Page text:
In a decision this week, the Third Circuit found two related parties had waived their right to arbitrate claims.  One was no suprise — it had vigorously litigated the dispute for eleven months.  But the second may have been simply guilty by association, as it had only litigated for two months.  Supermedia v. Affordable Electric, Inc,, 2014 WL 1690749 (3d Cir. April 30, 2014).

In Supermedia, the plaintiff sued AEI for breach of contract.  The contract at issue had been signed by Mr. Morley, AEI’s alleged president.  AEI moved to dismiss the complaint, and when that failed, it answered the compaint and engaged in months of discovery, incuding discovery motions to the court.  During those eleven months, AEI never mentioned its alleged right to arbitrate the dispute.  Instead, it primarily disputed Mr. Morley’s right to bind it to a contract.  Therefore, about nine months after filing its first suit, the plaintiff also sued Mr. Morley directly.  The two cases were then consolidated.

Mr. Morley and AEI made a joint motion to compel arbitration.  The district court denied the motion, finding both defendants had waived any right to arbitrate.  On appeal, the Third Circuit affirmed.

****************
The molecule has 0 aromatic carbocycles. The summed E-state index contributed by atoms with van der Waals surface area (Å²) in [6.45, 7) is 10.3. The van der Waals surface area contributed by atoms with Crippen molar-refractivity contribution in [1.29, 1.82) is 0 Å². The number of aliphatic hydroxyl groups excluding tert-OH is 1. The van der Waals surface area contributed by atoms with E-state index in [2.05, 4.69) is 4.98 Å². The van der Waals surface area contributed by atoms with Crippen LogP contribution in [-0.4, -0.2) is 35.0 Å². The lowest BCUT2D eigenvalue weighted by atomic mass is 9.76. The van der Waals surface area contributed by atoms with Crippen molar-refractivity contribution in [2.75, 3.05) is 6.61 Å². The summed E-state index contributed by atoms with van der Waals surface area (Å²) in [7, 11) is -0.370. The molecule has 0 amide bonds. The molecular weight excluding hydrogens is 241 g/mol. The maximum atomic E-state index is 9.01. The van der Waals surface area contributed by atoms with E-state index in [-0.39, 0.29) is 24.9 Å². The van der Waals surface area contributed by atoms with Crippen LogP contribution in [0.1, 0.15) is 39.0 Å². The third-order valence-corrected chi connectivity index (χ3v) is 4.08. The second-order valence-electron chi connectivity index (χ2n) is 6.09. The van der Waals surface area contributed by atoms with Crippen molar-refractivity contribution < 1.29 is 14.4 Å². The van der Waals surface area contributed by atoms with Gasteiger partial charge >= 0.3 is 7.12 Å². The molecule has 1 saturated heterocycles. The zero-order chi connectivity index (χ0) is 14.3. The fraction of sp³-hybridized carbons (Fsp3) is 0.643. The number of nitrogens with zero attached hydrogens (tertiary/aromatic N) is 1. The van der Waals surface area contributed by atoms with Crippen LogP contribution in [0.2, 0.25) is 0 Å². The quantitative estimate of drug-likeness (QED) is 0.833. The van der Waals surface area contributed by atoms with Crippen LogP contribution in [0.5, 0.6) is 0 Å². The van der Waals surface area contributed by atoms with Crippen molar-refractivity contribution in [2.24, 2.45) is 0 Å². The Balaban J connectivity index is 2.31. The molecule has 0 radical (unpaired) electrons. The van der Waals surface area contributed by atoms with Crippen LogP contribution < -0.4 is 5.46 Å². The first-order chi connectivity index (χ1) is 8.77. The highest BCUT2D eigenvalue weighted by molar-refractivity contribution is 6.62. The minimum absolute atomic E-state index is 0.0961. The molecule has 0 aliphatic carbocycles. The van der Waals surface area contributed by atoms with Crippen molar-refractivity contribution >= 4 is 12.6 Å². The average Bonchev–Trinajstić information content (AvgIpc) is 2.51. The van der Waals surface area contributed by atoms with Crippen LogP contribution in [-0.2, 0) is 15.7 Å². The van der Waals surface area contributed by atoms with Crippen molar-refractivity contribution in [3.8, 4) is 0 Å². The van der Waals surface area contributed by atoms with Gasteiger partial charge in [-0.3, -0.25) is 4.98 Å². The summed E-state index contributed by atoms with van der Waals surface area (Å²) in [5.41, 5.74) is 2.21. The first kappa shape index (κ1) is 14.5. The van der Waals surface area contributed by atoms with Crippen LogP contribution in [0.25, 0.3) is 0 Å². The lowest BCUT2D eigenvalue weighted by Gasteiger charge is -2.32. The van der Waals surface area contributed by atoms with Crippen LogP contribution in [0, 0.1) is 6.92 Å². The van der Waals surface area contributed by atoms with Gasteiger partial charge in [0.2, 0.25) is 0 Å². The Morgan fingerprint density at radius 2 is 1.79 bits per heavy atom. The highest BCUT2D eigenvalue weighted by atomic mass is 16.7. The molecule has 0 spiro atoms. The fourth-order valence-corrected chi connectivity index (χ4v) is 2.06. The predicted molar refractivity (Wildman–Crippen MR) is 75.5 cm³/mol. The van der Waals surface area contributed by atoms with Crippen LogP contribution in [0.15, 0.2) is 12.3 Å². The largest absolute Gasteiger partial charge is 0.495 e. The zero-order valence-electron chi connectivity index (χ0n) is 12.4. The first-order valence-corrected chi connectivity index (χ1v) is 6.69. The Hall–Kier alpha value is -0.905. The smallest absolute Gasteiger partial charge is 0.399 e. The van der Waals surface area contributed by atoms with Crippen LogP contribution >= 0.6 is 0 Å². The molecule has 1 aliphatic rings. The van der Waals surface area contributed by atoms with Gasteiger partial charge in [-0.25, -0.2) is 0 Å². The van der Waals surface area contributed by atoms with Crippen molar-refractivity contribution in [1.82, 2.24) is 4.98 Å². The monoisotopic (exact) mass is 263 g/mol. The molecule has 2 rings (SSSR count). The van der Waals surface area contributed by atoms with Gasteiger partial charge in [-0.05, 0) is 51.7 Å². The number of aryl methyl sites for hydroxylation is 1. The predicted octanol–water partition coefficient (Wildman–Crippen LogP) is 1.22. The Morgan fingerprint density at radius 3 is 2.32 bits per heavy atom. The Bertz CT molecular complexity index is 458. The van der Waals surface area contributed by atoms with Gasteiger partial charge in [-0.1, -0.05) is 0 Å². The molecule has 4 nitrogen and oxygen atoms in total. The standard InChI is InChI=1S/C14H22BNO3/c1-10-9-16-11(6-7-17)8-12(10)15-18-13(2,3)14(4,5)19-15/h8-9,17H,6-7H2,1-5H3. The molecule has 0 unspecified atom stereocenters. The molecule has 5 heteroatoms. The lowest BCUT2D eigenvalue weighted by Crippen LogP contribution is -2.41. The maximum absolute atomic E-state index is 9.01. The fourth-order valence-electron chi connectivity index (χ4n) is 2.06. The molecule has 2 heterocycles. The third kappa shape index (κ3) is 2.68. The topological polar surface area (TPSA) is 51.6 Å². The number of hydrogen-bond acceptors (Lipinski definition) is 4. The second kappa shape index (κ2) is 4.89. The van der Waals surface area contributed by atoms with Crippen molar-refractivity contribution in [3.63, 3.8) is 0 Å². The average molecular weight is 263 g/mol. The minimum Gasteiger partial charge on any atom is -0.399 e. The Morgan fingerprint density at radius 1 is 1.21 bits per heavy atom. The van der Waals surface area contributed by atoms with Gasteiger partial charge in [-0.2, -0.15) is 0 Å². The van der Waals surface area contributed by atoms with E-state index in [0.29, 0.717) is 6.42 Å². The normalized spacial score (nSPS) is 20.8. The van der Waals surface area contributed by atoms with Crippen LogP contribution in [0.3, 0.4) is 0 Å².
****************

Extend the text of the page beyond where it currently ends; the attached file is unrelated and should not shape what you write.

In analyzing AEI’s waiver, the Third Circuit focused on the eleven months during which AEI never mentioned its alleged right to arbitrate and vigorously pursued the litigation.  Furthermore, AEI had taken the position that the arbitration agreement was unenforceable in previous litigation between the parties.  With respect to Mr. Morley, the court acknowledged it was “a closer call.”  Although Mr. Morley moved to compel arbitration just two months after the lawsuit began, he did three things that the court found sufficient to constitute waiver.  First, he asserted claims against third parties.  Second, in answering claims, he asserted that there was no binding agreement among the parties.  And third, he participated in the pre-trial conference and acquiesced in the consolidation of the cases.